As a matter of course and of principle, we generally support laws enacted to make our world, particularly our water and air, cleaner and safer for human needs.
We Americans are trapped in a political dilemma. We all like representative democracy, but we don't much like the way it's performing.
Editor, The following is an open letter on sequestration to Senate Majority Leader Harry Reid, D-Nevada, from retired U.S. Army Gen. Gordon R. Sullivan, head of the Association of the United States Army:
Remember the story of "The Little Engine That Could"? That could well describe the city of Dalton, a town of some 34,000 nestled in the corner of northwest Georgia, not far from the Tennessee line.
Lately, I've been thinking about the treasure trove that can be found in life's challenging times - the wisdom, the victories, the emotional muscle built and, of course, the stories. As those who know me well often say with a smile, "It's always about the story with her."
I realize, perhaps better than anyone, that it's not polite to ask others about their reproductive plans. I've long ranted about how much it annoyed me when friends, family members and even perfect strangers would inquire about a possible plunge into parenthood. Even now, as most of my readers know, I get aggravated when people ask whether my 2-year-old daughter, Reese, will ever be a sister.
History is fickle with heroic humans, even when they loom over their generation in service to humanity. Even presidents suffer the fickle hand of history, especially when events in their administrations overshadow them. It happened to Herbert Hoover.
Can it be? Is it September already? One of my favorite tunes, "September Song," was written by Kurt Weill and Maxwell Anderson for a Broadway musical in 1938 called "Knickerbocker Holiday." The lyrics could apply today to the current political season in Georgia: "For it's a long, long time from May to December, but the days grow short when you reach September."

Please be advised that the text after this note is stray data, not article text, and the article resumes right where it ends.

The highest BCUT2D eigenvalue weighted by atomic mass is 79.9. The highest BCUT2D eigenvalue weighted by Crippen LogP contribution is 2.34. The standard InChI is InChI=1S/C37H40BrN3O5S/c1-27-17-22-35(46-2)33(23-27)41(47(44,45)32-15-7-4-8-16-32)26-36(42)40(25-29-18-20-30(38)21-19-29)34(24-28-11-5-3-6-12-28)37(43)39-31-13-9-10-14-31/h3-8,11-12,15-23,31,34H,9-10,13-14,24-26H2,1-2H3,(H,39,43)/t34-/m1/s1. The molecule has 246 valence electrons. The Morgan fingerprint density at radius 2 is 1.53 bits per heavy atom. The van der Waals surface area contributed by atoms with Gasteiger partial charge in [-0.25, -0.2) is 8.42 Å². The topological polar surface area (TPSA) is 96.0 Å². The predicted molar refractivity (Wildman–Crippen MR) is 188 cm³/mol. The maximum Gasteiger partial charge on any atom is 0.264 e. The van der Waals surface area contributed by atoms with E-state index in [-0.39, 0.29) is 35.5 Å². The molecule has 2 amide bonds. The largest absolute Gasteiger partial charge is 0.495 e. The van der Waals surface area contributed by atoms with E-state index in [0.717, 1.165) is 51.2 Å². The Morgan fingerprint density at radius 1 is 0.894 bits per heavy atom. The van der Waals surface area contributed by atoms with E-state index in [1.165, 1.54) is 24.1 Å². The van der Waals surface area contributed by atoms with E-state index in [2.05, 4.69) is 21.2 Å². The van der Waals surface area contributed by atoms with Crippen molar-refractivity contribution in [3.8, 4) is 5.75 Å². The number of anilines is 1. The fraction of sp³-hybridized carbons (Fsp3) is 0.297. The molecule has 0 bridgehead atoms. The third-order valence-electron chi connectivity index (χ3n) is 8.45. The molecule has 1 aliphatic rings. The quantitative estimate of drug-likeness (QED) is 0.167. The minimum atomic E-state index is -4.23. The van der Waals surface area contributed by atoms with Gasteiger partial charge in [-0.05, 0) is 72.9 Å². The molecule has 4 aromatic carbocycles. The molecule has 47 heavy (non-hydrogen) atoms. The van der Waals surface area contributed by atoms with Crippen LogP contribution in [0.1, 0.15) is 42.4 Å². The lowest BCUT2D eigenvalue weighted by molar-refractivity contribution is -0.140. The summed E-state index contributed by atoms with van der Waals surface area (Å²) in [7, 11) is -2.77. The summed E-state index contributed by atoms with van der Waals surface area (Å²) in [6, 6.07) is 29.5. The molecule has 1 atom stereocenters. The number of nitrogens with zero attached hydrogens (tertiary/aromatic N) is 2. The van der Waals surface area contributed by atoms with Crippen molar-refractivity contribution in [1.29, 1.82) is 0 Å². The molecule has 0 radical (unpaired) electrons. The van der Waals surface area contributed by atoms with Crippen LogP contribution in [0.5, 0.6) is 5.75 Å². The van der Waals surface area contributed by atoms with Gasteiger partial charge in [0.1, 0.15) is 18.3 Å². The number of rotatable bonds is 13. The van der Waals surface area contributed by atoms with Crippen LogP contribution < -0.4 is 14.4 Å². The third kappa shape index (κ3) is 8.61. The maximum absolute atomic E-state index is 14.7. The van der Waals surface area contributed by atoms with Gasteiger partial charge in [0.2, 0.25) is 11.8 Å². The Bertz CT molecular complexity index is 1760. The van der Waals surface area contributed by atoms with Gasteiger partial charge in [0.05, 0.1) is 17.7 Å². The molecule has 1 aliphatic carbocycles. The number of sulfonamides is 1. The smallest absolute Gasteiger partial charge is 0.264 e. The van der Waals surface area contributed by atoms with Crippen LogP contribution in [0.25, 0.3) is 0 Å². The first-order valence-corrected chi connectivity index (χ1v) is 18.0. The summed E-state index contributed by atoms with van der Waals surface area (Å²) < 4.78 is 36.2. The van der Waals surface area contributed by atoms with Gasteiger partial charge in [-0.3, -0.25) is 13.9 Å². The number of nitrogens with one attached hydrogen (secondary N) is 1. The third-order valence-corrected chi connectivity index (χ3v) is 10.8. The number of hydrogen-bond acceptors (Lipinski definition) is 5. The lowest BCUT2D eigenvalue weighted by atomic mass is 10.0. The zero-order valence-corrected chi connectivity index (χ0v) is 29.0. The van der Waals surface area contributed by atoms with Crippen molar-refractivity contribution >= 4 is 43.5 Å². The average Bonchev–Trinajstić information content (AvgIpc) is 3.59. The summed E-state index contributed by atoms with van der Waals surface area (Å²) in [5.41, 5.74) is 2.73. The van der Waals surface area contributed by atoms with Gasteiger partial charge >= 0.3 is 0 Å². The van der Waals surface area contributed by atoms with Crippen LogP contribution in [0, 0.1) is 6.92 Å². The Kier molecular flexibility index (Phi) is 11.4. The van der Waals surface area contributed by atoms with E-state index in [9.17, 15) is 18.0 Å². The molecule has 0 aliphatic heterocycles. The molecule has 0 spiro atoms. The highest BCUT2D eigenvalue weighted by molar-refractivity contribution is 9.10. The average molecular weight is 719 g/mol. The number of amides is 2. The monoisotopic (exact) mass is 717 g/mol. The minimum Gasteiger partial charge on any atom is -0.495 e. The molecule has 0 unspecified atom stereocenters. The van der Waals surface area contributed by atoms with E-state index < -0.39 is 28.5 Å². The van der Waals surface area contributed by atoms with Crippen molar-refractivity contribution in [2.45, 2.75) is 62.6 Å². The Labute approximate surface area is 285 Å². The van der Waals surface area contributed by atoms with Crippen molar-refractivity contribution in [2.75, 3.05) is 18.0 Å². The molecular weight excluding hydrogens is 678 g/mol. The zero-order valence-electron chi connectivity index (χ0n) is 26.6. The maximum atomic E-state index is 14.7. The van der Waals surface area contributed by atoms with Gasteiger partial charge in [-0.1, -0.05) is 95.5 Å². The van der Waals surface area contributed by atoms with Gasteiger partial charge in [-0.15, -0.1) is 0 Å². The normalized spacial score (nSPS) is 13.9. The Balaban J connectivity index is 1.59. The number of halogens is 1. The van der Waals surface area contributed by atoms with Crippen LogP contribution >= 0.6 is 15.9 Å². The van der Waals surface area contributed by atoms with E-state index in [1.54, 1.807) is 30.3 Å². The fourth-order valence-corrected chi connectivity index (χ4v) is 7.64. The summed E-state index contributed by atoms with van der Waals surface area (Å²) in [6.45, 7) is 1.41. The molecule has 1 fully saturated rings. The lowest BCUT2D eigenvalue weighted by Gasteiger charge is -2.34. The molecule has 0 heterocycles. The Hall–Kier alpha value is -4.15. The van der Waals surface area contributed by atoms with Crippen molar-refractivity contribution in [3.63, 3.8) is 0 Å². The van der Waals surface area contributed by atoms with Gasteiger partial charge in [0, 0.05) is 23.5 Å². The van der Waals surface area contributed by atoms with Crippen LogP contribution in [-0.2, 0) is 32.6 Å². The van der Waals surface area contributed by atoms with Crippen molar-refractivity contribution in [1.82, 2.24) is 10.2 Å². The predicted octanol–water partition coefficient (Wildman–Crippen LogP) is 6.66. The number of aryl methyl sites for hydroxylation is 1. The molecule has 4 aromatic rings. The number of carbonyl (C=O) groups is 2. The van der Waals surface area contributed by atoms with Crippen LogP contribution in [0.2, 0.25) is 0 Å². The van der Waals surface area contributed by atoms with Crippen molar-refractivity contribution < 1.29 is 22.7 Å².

By now, most of you have heard about the Ferguson, Missouri, riots, where a young unarmed male was shot by a police officer and died on the spot.
When business called my husband, Tink, back to Los Angeles, he decided to take the opportunity to have his annual check-up. When it ended, he called home.
It was Aug. 30, 1928, when mom was born in Kanawha County, West Virginia, just a year prior to the start of the great depression. Finney Holler is the more exact location of her birth, although it is a little hard to determine exactly where Finney Holler is or was. Not too long after she was born her family moved down the road to Big Chimney; which does happen to be on the map.
Last week, seemingly all the national news agencies reported on the American Academy of Pediatrics' new recommendation that middle and high schools start no earlier than 8:30 a.m. to help ensure older children get more sleep.
Have you noticed how "nostalgia" sells? This hit me like an antique butter churn the other day as I was watching television, and so many of the commercials have incorporated "old rock" music into their marketing spiels. And we can say, "Yes I remember that one!" We might even say, "Hey, that was our song!"